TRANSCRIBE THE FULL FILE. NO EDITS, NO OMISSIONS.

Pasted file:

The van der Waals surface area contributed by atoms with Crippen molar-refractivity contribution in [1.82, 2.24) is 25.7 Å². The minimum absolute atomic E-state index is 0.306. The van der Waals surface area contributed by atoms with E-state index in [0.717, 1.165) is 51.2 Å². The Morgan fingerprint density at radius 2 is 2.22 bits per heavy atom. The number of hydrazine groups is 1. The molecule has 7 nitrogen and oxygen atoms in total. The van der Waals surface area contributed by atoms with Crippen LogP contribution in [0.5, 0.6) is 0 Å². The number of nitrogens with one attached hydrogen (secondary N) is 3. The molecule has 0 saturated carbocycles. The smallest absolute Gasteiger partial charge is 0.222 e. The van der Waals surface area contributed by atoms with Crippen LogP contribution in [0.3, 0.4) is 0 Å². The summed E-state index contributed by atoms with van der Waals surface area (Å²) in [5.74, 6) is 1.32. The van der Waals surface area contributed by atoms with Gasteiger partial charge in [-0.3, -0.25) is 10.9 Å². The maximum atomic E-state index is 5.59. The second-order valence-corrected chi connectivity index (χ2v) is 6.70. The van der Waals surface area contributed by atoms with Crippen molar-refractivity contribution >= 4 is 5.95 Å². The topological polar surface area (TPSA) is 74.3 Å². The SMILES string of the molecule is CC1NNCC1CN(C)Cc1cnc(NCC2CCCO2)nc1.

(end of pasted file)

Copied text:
The van der Waals surface area contributed by atoms with Crippen molar-refractivity contribution in [1.82, 2.24) is 25.7 Å². The minimum absolute atomic E-state index is 0.306. The van der Waals surface area contributed by atoms with E-state index in [0.717, 1.165) is 51.2 Å². The Morgan fingerprint density at radius 2 is 2.22 bits per heavy atom. The number of hydrazine groups is 1. The molecule has 7 nitrogen and oxygen atoms in total. The van der Waals surface area contributed by atoms with Crippen LogP contribution in [0.5, 0.6) is 0 Å². The number of nitrogens with one attached hydrogen (secondary N) is 3. The molecule has 0 saturated carbocycles. The smallest absolute Gasteiger partial charge is 0.222 e. The van der Waals surface area contributed by atoms with Crippen LogP contribution in [0.3, 0.4) is 0 Å². The summed E-state index contributed by atoms with van der Waals surface area (Å²) in [5.74, 6) is 1.32. The van der Waals surface area contributed by atoms with Gasteiger partial charge in [-0.3, -0.25) is 10.9 Å². The maximum atomic E-state index is 5.59. The second-order valence-corrected chi connectivity index (χ2v) is 6.70. The van der Waals surface area contributed by atoms with Crippen molar-refractivity contribution >= 4 is 5.95 Å². The topological polar surface area (TPSA) is 74.3 Å². The SMILES string of the molecule is CC1NNCC1CN(C)Cc1cnc(NCC2CCCO2)nc1.